We’ve heard many developers and designers talking about web accessibility for a while, however, it’s not that rare that you encounter a website that is performing poorly due to various reasons. Some websites are not created for users with limitations and disabilities in mind, others depend heavily on a fast internet connection to load all the content, etc.
To avoid excluding groups of users from accessing your website, you will need to develop and design them with web inclusivity in mind. As this is still a relatively recent topic in the web development community, we bring you everything you need to know about web design accessibility in one place.
Before going into web accessibility guidelines, let’s take a look at what you should do if you already have a live website to ensure it’s accessible by all users. With that being said, you will need to evaluate accessibility whenever you are working on a new website, so try to keep that in mind each time when you start working on a new project.
From changing settings in a browser to reviewing content and the ways it loads on different devices, you will need to cover all elements that might affect how someone can access and navigate your website. The easier it is the find the information and consume the content you have on your website, the higher will be the accessibility score.
Another thing to point out here is there are plenty of evaluation tools that can review your website, however, there is no such tool that can meet all accessibility guidelines and provide you with a quality audit. Most of the time, you will need a professional evaluation which can only be provided to you by web accessibility consultants who perform manual testing.
Web Accessibility Checklist
When talking about web inclusive guidelines, you will need to cover as much as you can, ideally all of them, to be considered a fully accessible website. To help you achieve this objective, we’ve decided to list the most important principles of accessible design. For most of them, it will be easy to implement them on your own, but if you don’t feel confident, it’s best to seek a professional who will do the job for you.
#1 Document Structure
How structured is your content? All of the headings, lists, and any other structural element on your website should be organized in a logical order that provides structure to all of your pages. If you do it right, this will also help your users to facilitate keyboard navigation through your website.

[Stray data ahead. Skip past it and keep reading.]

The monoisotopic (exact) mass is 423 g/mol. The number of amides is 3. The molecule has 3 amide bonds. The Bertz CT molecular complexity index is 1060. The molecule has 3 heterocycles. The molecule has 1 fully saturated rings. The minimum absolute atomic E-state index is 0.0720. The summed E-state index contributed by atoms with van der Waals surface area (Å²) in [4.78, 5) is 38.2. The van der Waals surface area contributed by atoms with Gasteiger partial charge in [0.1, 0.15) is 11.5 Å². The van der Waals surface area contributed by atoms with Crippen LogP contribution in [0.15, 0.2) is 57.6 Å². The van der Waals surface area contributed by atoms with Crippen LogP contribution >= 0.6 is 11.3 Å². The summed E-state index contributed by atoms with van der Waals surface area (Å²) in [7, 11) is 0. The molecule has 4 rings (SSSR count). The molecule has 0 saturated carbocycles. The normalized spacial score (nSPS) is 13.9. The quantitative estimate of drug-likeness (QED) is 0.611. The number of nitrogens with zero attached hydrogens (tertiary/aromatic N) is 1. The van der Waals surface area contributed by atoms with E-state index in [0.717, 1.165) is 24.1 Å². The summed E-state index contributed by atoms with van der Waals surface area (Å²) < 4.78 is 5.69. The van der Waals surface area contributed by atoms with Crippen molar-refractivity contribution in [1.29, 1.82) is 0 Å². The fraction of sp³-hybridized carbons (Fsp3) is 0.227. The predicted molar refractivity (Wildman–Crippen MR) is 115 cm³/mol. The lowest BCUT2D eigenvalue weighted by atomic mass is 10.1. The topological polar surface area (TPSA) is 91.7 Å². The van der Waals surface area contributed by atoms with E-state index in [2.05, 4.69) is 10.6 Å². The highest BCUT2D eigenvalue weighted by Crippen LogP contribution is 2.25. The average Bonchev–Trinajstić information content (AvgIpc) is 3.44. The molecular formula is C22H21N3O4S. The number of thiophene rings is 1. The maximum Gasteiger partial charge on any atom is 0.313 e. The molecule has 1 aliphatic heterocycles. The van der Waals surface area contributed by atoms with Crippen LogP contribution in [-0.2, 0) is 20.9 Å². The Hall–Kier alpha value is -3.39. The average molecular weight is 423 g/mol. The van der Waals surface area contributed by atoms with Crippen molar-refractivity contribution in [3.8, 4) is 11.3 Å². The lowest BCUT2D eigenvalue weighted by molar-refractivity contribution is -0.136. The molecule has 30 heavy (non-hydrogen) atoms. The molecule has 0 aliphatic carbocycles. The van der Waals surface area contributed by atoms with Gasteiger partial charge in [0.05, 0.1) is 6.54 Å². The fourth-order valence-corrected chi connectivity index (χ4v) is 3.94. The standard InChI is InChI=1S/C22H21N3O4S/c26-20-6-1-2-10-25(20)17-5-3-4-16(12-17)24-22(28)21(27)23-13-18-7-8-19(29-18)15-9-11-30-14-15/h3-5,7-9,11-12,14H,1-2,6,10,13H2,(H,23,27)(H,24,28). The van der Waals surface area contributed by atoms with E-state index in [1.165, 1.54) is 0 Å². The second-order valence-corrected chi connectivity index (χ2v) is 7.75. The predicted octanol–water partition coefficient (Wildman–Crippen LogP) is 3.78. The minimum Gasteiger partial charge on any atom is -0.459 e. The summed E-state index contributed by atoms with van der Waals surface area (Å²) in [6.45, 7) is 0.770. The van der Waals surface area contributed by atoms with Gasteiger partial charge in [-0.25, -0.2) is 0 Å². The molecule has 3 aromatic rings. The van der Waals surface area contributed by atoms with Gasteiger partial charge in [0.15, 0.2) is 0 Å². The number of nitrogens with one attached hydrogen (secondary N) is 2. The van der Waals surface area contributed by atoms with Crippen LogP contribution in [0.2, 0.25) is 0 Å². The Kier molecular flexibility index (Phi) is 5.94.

#2 Provide Alternative Text
The reason why each of your visual elements on the website needs to have a textual alternative is that it might not load as you’ve expected it to load or the person who is accessing your website has a visual impairment. Providing alternative text will help them to understand what is illustrated by the visual element, but also allow screen readers to read the alternative text to the user who is not able to see the visual.
#3 Use Headers
Besides thinking about the overall structure of your website, you will need to organize the content on your website as well. If you’re publishing a long blog article, think about including as many headers as needed to show a clear overview of the information given throughout the article. The headers will help users who don’t want to read everything to find exactly what they’ve been looking for without spending too much time on your website.
#4 Provide Captions for Videos
Many websites are now incorporating videos into their pages. As these videos include valuable information for the target audience, it’s vital to ensure there is an alternative solution for those who are not able to play or hear the sound of the video. The solution is to provide captions for each video so that everyone, including people with audio impairment, can receive the same amount of information.
When it comes to the website ADA compliance checklist, it’s important to know that there is always room for improvement. As your website is being constantly updated, you will need to constantly think about its accessibility as well. If you’ve added a new page, think about how accessible it is to all groups of users who will visit that page.
Think about the ways to simplify everything you’re publishing on your website and how to make it more intuitive. The more you keep web accessibility in mind, the better results you will have from your users, but also from SEO that will reward you for all these elements.